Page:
As Joan Rivers’ passing last year illustrated, the proof of a person’s domicile can have tremendous ramifications on a person’s estate, in particular the amount of state estate tax a person may be liable for. California, which has not had an estate tax since 2005, would be a much more preferable state of domicile in Joan Rivers’ case, as opposed to New York, where estate taxes can be upwards of 10 percent of the entire estate. Since Rivers spent time in both California and New York, the question of her true domicile is still up in the air, and it will be interesting to see how the court finds in this high profile case.
The fact of the matter is that the distinction between a person’s residence and their domicile isn’t always entirely clear, and in many cases the same location can be both. Many states define “residence” differently, but in the most general sense a residence means a place where a person resides at the time, or some of the time. For income tax purposes, the state of residence can be a very important distinction. A person can have more than one residence, and in fact they can have numerous residences in many different states, but for income tax purposes the residence in which they spend more than half of a year is their residence. If they don’t spend at least half a year in one state, the issue becomes more complicated.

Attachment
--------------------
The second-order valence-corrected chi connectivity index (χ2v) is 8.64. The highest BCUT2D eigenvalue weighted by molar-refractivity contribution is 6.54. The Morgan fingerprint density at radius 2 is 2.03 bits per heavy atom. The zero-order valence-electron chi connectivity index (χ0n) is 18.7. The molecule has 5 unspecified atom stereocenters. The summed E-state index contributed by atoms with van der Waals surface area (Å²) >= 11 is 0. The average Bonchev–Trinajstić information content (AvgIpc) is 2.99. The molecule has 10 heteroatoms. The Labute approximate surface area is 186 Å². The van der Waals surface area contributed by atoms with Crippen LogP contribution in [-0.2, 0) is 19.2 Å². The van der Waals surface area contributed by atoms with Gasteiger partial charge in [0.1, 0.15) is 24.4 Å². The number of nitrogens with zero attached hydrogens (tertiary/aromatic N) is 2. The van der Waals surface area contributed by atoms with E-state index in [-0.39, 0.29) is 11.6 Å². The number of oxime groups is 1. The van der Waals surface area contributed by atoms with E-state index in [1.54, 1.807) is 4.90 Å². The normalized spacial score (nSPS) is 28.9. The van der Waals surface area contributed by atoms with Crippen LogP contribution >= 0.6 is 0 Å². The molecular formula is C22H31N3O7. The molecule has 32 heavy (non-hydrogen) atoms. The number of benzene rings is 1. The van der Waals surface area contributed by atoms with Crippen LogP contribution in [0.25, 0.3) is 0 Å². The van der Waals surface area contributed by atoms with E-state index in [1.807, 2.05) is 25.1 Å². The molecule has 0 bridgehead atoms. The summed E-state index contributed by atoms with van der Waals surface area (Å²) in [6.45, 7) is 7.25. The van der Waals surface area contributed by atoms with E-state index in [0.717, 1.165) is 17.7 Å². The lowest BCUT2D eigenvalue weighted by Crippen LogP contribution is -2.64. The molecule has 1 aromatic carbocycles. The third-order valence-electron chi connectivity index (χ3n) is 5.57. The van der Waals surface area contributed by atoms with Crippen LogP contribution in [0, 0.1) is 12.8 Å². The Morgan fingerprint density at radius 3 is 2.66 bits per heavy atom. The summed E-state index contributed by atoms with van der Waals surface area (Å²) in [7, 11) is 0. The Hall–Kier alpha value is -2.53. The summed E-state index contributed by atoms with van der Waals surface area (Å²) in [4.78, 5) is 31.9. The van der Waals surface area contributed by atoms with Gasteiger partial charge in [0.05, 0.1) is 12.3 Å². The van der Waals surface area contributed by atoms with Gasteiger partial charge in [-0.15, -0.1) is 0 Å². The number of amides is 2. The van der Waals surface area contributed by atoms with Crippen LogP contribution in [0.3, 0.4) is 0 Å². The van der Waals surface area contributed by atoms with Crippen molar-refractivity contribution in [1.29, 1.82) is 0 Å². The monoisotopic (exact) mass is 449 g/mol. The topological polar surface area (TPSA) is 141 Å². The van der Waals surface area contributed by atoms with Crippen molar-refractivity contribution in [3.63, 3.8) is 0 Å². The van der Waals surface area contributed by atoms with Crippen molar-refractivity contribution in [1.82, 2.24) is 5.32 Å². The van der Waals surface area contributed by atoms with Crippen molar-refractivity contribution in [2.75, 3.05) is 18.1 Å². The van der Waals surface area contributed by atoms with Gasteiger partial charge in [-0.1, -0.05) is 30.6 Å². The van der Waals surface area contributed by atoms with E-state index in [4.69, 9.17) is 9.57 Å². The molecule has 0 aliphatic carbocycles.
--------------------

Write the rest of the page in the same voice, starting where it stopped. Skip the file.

Unlike a residence, a person can only have one domicile, and it probably doesn’t change quite as frequently as their place of residence might. Everyone has one, and only one domicile, which is defined as the place in which the person intends to return to or remain indefinitely. So, just because you vacation at a residence in New York, if your intent to return to your domicile in California remains, then California will continue to be the domicile.
From an estate tax standpoint, the state of domicile is important. It decides which state’s law will apply, which can have big tax implications, but also choice of law implications that could affect how the estate goes through the probate process. Getting more information on these complex estate planning issues is always a good idea.
Source: AFSA “Residence and Domicile,” accessed Jan. 18, 2015